Let’s just say Simit never fails to deliver amazing experiences.  Some funny, and others heart wrenching.  You are emotionally and physically spent by the end of the day.  The ride there is 39 minutes (we timed it) up the mountain on unimaginably poor roads.  At one point our bus driver actually stopped as he was too afraid to go further.  We waited for another driver to arrive and we proceeded along with great trepidation.

We arrive to this scenic hilltop village.  We are surrounded by green lush hills with waterfalls and a river running through.  It is beautiful.

 Helen, the community health worker extraordinaire in Simit. Showing us her kitchen where she prepared the masala tea and mandazi

Helen, the community health worker extraordinaire in Simit. Showing us her kitchen where she prepared the masala tea and mandazi

Our first point of contact is Helen, the community health worker we’ve hired in Simit. Helen begins by offering us sweet masala tea and mandazi, a fried sweet dough.  It is delicious and warm and we are revived and ready to go after the treacherous ride.

Very typical at Simit, the outreach starts slow and then reaches complete chaos with a slow burn to the end with last minute walk-ins trickling in until nightfall.  You feel compelled to stay until you’ve seen everyone as it is their rare chance to be seen by our western docs.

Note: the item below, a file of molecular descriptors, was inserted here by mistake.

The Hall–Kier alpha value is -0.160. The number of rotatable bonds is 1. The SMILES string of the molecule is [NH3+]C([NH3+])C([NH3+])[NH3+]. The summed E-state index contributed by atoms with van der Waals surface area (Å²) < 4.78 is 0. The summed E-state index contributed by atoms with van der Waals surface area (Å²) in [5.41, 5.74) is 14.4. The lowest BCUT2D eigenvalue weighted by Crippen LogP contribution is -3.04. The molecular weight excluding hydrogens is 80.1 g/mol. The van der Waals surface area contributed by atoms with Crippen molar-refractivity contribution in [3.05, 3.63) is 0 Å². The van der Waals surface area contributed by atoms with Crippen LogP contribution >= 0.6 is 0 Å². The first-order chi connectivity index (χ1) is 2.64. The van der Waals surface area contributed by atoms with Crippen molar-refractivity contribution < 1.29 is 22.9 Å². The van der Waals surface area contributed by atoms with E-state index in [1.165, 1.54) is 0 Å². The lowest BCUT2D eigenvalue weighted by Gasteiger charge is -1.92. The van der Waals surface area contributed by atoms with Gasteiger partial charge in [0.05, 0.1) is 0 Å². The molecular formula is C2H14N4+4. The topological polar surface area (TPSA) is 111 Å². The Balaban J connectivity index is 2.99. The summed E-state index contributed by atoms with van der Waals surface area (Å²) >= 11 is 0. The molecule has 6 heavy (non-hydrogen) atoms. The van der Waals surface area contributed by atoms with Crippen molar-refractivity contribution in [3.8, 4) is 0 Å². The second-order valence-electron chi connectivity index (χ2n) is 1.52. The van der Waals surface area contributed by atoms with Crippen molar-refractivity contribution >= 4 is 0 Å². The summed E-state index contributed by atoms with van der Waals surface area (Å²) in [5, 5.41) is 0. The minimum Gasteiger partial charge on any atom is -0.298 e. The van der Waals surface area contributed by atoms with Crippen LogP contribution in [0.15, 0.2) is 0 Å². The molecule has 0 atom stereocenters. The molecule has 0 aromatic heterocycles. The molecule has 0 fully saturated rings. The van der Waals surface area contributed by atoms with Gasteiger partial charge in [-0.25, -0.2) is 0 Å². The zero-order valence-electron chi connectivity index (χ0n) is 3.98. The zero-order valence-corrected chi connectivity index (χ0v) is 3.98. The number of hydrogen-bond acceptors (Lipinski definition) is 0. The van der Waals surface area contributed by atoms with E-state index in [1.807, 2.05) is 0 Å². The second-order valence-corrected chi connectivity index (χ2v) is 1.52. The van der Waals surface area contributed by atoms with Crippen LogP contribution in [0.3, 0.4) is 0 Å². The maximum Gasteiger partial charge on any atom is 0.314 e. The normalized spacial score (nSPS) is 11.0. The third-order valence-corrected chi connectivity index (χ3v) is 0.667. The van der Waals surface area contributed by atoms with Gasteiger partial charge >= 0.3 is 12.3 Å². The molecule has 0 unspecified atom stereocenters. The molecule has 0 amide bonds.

Dr. Ed and Dr. Paul with the village chief whose house we are using to see patients. 

Dr. Ed and Dr. Paul with the village chief whose house we are using to see patients. 

Dr. Paul, our dermatologist begins by doing a skin condition clinic on school kids who have been brought in from the primary school.  Around 70% of the kids revealed fungal infections on their heads and were asked to stand in a line so that they would receive medication to treat it.  The incidence was so high that our clinical officer went to the school and asked if all of the kids could walk to the outreach in order to be checked. 

About an hour later another 120 kids showed up and they received both a vision screening and derm screening. 

Due to the high incidence of fungal we asked if they could locate the village barber.  About 20 minutes later he showed up. 

 The town barber speaking with doctors about how to prevent fungal infections 

The town barber speaking with doctors about how to prevent fungal infections 

Dr. Paul informed him of the fungal infections and then counseled him on proper hygiene and the importance of sterilizing his razor after each child.  We sent him off with a solution used to sterilize and hoped he would heed our advice.

If not diagnosed, fungal infections can lead to scarring and permanent hair loss and other serious infections.